As for the report itself, the Democratic version promises to be extremely satisfying to those who recognize quickly that corporate greed, deregulation and a financial industry determined to sidestep oversight entirely with the shadow banking system caused the crisis. One official told Reuters that Commission Chair Phil Angelides subscribed to the “vampire squid” view of the crisis, recalling the famous turn of phrase Matt Taibbi used to describe Goldman Sachs.

Apparently Republican commission member Peter Wallison will write his own big-government-did-it report, and the other three Republicans, who even think Wallison has gone too far, will write a third report aiming somewhere for the “middle” as they define it. I think it’s clear that Republicans find a lot of benefit to rejecting what should be a very tough report, instead writing their own pabulum and turning it into a he said/she said political debate rather than a recounting of clear facts.

And these facts continue to this day. The report looks at the origins of the crisis, one that remains with us:

JPMorgan Chase & Co. demanded that a lender repurchase bad mortgages even while resisting calls that it buy back the loans from bonds created by Bear Stearns Cos., an insurer said in court papers.

Ambac Assurance Corp., the debt guarantor partly seized last year by Wisconsin’s insurance commissioner, made the claim in a proposed amended complaint in its lawsuit against Bear Stearns’s EMC Mortgage unit, now owned by JPMorgan. Ambac, seeking to add a fraud claim to the case, referenced depositions, e-mail and letters in the filing, which was unsealed Jan. 14 in Manhattan federal court.

Mortgage-bond investors and other insurers, including Allstate Corp., Pacific Investment Management Co. and MBIA Inc., have accused loan sellers or bond underwriters of sometimes misrepresenting the quality of the underlying debt enough to trigger contractual or legal provisions requiring repurchases. So-called mortgage putbacks may cost banks and lenders as much as $90 billion, JPMorgan bond analysts said in an October report.

JPM demanded that their lender buy back mortgages AT THE SAME TIME that they were denying repurchases from Ambac on the exact same loans. This is only the most recent example of Wall Street exposed as essentially a criminal enterprise. I can’t wait until Thursday morning to see a bunch more.

CommunityThe Bullpen

FCIC Will Refer Report to Authorities for Potential Criminal Prosecution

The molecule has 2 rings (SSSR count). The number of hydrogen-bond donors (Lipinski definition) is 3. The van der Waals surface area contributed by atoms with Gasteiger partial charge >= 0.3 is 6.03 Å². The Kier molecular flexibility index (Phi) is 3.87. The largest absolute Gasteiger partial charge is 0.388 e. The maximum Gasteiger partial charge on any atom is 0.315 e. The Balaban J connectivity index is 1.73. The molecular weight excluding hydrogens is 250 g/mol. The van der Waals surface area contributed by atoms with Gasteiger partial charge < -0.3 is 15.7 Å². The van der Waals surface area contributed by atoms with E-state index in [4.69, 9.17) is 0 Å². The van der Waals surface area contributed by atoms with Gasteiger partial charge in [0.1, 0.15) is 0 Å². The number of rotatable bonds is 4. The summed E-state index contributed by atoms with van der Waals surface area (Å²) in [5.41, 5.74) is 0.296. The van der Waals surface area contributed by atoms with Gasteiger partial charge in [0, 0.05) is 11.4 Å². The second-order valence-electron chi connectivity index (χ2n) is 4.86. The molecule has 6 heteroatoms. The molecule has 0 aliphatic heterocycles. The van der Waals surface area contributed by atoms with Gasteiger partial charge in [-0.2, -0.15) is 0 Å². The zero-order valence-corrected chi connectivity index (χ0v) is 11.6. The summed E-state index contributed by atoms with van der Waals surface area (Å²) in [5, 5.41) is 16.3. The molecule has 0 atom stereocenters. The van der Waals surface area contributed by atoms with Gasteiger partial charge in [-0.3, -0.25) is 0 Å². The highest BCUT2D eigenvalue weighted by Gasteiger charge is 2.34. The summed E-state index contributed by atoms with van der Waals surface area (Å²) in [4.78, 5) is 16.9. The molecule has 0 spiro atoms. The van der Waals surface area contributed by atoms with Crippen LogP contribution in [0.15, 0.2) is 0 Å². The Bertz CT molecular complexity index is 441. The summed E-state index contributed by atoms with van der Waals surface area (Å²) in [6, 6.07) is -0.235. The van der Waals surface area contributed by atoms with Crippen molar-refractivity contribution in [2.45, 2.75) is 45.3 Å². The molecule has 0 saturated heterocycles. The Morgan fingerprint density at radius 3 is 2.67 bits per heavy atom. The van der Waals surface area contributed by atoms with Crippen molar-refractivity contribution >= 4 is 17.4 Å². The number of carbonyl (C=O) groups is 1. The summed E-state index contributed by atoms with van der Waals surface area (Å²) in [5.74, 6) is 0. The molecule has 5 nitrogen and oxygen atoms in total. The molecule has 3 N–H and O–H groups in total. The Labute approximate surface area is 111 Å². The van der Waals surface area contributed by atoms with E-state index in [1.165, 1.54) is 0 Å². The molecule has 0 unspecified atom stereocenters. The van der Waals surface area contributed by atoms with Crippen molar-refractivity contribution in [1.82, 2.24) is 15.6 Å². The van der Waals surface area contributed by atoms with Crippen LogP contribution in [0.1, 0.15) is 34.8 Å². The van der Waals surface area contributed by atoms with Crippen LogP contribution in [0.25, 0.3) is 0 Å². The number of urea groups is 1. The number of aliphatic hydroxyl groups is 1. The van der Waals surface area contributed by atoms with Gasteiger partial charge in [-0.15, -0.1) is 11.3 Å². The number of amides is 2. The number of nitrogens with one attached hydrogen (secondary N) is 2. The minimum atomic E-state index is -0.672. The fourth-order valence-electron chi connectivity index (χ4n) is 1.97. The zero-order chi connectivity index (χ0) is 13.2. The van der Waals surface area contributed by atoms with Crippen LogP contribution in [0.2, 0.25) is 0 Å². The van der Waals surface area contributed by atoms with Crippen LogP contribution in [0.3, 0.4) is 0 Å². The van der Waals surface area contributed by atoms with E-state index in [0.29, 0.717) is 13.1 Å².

Shahien Nasiripour reports that the Financial Crisis Inquiry Commission will forward multiple individuals responsible for the financial meltdown to state and local authorities for potential criminal prosecution, in accord with the imminent release of their report. If we wanted to understand why Republicans on the commission suddenly begged off the report a month or so ago, this could be the reason.

The sources, who spoke on condition they not be named, declined to identify the people implicated or the names of their institutions. But they characterized the panel’s decision to make referrals to prosecutors as a significant escalation in the government’s response to the financial crisis. The panel plans to release its final report in Washington on Thursday morning […]

According to the law that created the Financial Crisis Inquiry Commission, the panel has a responsibility to refer for prosecution any evidence of lawbreaking. The offices that have received the referrals — the Justice Department, state attorneys general, and perhaps both — must now determine whether to prosecute cases and, if so, whether to pursue criminal or civil charges.

Though civil charges appear a more likely outcome should prosecution result, one source familiar with the panel’s deliberations said criminal charges should not be ruled out.

As Shahien notes, this is a multi-stage process. The FCIC simply has the authority to refer recommendations for prosecution, along with the relevant evidence. They can’t make a citizen’s arrest here. So it’s up to the Justice Department or the state Attorneys General in question – and this would almost certainly fall to the new Attorney General of New York, the very progressive Eric Schneiderman – to pick up from where the FCIC leaves off.